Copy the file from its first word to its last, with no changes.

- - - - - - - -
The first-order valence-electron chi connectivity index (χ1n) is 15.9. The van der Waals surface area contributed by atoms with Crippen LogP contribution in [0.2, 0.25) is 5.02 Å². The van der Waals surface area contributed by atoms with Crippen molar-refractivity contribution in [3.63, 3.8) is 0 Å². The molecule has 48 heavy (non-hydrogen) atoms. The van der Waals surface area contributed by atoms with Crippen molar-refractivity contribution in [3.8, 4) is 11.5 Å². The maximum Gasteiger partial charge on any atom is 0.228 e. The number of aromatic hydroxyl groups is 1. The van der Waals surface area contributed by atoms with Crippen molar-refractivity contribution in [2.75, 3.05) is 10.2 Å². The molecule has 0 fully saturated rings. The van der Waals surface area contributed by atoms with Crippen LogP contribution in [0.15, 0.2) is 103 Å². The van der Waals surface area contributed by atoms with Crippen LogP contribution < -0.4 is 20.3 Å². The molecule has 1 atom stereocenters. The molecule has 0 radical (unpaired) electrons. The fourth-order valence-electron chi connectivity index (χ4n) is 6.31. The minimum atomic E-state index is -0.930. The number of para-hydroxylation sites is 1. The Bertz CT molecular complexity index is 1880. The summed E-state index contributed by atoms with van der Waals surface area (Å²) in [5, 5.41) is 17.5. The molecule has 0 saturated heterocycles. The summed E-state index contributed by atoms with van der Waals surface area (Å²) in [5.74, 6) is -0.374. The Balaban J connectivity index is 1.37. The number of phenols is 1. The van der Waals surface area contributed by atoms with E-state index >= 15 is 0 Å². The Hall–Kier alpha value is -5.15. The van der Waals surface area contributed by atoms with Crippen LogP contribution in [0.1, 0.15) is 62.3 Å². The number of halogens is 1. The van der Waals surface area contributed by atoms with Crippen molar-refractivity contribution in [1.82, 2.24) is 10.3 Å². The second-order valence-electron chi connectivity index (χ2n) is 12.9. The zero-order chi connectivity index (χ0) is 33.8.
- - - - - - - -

The first-order valence-electron chi connectivity index (χ1n) is 15.9. The van der Waals surface area contributed by atoms with Crippen LogP contribution in [0.2, 0.25) is 5.02 Å². The van der Waals surface area contributed by atoms with Crippen molar-refractivity contribution in [3.63, 3.8) is 0 Å². The molecule has 48 heavy (non-hydrogen) atoms. The van der Waals surface area contributed by atoms with Crippen molar-refractivity contribution in [3.8, 4) is 11.5 Å². The maximum Gasteiger partial charge on any atom is 0.228 e. The number of aromatic hydroxyl groups is 1. The van der Waals surface area contributed by atoms with Crippen molar-refractivity contribution in [2.75, 3.05) is 10.2 Å². The molecule has 0 fully saturated rings. The van der Waals surface area contributed by atoms with Crippen LogP contribution in [0.15, 0.2) is 103 Å². The van der Waals surface area contributed by atoms with Crippen LogP contribution < -0.4 is 20.3 Å². The molecule has 1 atom stereocenters. The molecule has 0 radical (unpaired) electrons. The fourth-order valence-electron chi connectivity index (χ4n) is 6.31. The minimum atomic E-state index is -0.930. The number of para-hydroxylation sites is 1. The Bertz CT molecular complexity index is 1880. The summed E-state index contributed by atoms with van der Waals surface area (Å²) in [5, 5.41) is 17.5. The molecule has 0 saturated heterocycles. The summed E-state index contributed by atoms with van der Waals surface area (Å²) in [5.74, 6) is -0.374. The Balaban J connectivity index is 1.37. The number of phenols is 1. The van der Waals surface area contributed by atoms with E-state index >= 15 is 0 Å². The Hall–Kier alpha value is -5.15. The van der Waals surface area contributed by atoms with Crippen LogP contribution in [0.1, 0.15) is 62.3 Å². The number of halogens is 1. The van der Waals surface area contributed by atoms with Crippen molar-refractivity contribution in [1.82, 2.24) is 10.3 Å². The second-order valence-electron chi connectivity index (χ2n) is 12.9. The zero-order chi connectivity index (χ0) is 33.8.